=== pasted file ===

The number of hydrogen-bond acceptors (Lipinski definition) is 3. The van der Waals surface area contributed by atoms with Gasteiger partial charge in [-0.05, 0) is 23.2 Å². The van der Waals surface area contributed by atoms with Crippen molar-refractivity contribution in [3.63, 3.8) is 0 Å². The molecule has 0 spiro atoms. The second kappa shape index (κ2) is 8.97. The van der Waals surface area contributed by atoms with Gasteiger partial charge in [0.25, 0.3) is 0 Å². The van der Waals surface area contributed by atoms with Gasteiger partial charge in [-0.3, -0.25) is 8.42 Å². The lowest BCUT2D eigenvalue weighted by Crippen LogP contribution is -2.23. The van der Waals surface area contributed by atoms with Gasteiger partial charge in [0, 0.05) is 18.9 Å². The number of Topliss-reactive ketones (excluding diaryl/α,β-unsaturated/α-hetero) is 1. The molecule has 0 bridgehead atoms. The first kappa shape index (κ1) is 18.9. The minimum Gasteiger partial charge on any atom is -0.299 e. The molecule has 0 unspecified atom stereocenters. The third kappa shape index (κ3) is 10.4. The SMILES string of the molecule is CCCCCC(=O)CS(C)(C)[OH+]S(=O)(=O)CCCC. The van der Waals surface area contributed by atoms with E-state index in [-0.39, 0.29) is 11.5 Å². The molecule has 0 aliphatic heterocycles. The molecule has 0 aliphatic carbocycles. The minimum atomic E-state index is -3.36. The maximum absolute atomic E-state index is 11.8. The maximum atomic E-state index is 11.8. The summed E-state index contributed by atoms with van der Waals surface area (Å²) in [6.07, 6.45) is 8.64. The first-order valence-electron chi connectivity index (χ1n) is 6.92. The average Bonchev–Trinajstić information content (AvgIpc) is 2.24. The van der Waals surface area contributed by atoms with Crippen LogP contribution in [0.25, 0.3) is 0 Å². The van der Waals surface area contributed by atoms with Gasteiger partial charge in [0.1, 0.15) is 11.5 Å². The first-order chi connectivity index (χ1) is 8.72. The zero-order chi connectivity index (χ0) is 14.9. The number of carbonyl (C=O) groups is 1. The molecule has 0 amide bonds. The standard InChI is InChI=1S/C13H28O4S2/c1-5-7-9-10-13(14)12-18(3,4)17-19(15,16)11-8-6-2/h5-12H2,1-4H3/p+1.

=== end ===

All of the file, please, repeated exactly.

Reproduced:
The number of hydrogen-bond acceptors (Lipinski definition) is 3. The van der Waals surface area contributed by atoms with Gasteiger partial charge in [-0.05, 0) is 23.2 Å². The van der Waals surface area contributed by atoms with Crippen molar-refractivity contribution in [3.63, 3.8) is 0 Å². The molecule has 0 spiro atoms. The second kappa shape index (κ2) is 8.97. The van der Waals surface area contributed by atoms with Gasteiger partial charge in [0.25, 0.3) is 0 Å². The van der Waals surface area contributed by atoms with Gasteiger partial charge in [-0.3, -0.25) is 8.42 Å². The lowest BCUT2D eigenvalue weighted by Crippen LogP contribution is -2.23. The van der Waals surface area contributed by atoms with Gasteiger partial charge in [0, 0.05) is 18.9 Å². The number of Topliss-reactive ketones (excluding diaryl/α,β-unsaturated/α-hetero) is 1. The molecule has 0 bridgehead atoms. The first kappa shape index (κ1) is 18.9. The minimum Gasteiger partial charge on any atom is -0.299 e. The molecule has 0 unspecified atom stereocenters. The third kappa shape index (κ3) is 10.4. The SMILES string of the molecule is CCCCCC(=O)CS(C)(C)[OH+]S(=O)(=O)CCCC. The van der Waals surface area contributed by atoms with E-state index in [-0.39, 0.29) is 11.5 Å². The molecule has 0 aliphatic heterocycles. The molecule has 0 aliphatic carbocycles. The minimum atomic E-state index is -3.36. The maximum absolute atomic E-state index is 11.8. The maximum atomic E-state index is 11.8. The summed E-state index contributed by atoms with van der Waals surface area (Å²) in [6.07, 6.45) is 8.64. The first-order valence-electron chi connectivity index (χ1n) is 6.92. The average Bonchev–Trinajstić information content (AvgIpc) is 2.24. The van der Waals surface area contributed by atoms with Crippen LogP contribution in [0.25, 0.3) is 0 Å². The van der Waals surface area contributed by atoms with Gasteiger partial charge in [0.1, 0.15) is 11.5 Å². The first-order chi connectivity index (χ1) is 8.72. The zero-order chi connectivity index (χ0) is 14.9. The number of carbonyl (C=O) groups is 1. The molecule has 0 amide bonds. The standard InChI is InChI=1S/C13H28O4S2/c1-5-7-9-10-13(14)12-18(3,4)17-19(15,16)11-8-6-2/h5-12H2,1-4H3/p+1.